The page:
Diagnosis

Partial articular sagittal fracture of the radius

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Clinical examination

The patient should be evaluated for:

• Age
• Hand dominance
• Occupation
• Level of activity
• Quality of bone
• General medical condition

Options
1.  Simple fracture involving the scaphoid fossa
2.  Multifragmentary fracture involving the scaphoid fossa
3.  Fracture involving the lunate fossa

1.  Simple fracture involving the scaphoid fossa

Sagittal simple fracture involving the scaphoid fossa

These simple partial articular fractures involve the radial (lateral) column of the distal radius. These fractures demand accurate reduction since they involve the articular surface.

These are classified by AO/OTA as 2R3B1.1.

This fracture pattern is associated with a high incidence of injury to the scapholunate interosseous ligament (SLIL). They are shearing fractures of the joint surface.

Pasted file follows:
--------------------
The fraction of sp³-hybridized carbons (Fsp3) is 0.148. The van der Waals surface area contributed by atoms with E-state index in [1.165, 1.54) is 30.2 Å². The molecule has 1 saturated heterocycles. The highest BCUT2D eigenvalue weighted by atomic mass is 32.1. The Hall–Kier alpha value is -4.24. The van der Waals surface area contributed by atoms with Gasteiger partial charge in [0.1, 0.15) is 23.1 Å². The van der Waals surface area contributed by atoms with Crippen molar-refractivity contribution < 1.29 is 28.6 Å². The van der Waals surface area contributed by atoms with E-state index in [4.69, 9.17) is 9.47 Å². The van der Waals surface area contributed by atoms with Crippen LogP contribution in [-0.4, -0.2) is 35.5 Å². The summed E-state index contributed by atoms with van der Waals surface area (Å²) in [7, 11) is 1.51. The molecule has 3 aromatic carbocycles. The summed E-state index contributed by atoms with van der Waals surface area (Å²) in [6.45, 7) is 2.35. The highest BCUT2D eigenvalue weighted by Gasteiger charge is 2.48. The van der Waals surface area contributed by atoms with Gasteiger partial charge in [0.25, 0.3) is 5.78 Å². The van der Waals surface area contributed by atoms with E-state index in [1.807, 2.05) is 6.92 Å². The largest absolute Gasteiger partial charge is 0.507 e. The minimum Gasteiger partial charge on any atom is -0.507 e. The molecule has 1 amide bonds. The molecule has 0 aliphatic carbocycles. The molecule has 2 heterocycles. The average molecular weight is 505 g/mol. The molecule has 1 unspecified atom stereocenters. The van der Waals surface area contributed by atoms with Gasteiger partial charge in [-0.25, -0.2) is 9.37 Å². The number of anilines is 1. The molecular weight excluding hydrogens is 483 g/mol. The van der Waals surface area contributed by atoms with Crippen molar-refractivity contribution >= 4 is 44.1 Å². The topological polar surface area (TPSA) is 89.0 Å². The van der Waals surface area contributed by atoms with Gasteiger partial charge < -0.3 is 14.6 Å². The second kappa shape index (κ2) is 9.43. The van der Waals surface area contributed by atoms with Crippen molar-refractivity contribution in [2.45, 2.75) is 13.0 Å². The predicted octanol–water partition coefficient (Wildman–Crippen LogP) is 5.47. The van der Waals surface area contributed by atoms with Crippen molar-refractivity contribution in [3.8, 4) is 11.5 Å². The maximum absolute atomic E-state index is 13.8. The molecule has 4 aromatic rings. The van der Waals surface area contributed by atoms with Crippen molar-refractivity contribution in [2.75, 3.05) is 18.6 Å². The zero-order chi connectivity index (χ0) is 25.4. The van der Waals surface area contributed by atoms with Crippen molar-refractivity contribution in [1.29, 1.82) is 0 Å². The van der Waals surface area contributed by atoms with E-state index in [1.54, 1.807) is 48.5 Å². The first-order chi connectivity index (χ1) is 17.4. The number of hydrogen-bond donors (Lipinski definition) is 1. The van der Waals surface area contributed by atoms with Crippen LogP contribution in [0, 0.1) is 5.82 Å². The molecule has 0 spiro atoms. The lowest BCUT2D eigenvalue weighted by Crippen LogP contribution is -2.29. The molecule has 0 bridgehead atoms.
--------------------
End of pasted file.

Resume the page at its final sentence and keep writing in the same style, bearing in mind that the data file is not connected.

Sagittal simple fracture involving the scaphoid fossa x-rays

2.  Multifragmentary fracture involving the scaphoid fossa

Sagittal multifragmentary fracture involving the scaphoid fossa

These fractures may also be multifragmentary. These are still classified by AO/OTA as 2R3B1.1.

Care must be taken to identify associated fractures extending into the palmar rim of the distal radius. These injury components are best visualized using CT scans.
These fractures are also often associated with scapholunate interosseous ligament injury.

Sagittal multifragmentary fracture involving the scaphoid fossa X-rays

3.  Fracture involving the lunate fossa

Sagittal fracture involving the lunate fossa

These partial articular fractures involve the ulnar column of the distal radius and therefore are intraarticular at both radiocarpal and distal radioulnar (DRUJ) joints.

These are classified by AO/OTA as 2R3B1.3.

Sagittal fracture involving the lunate fossa X-rays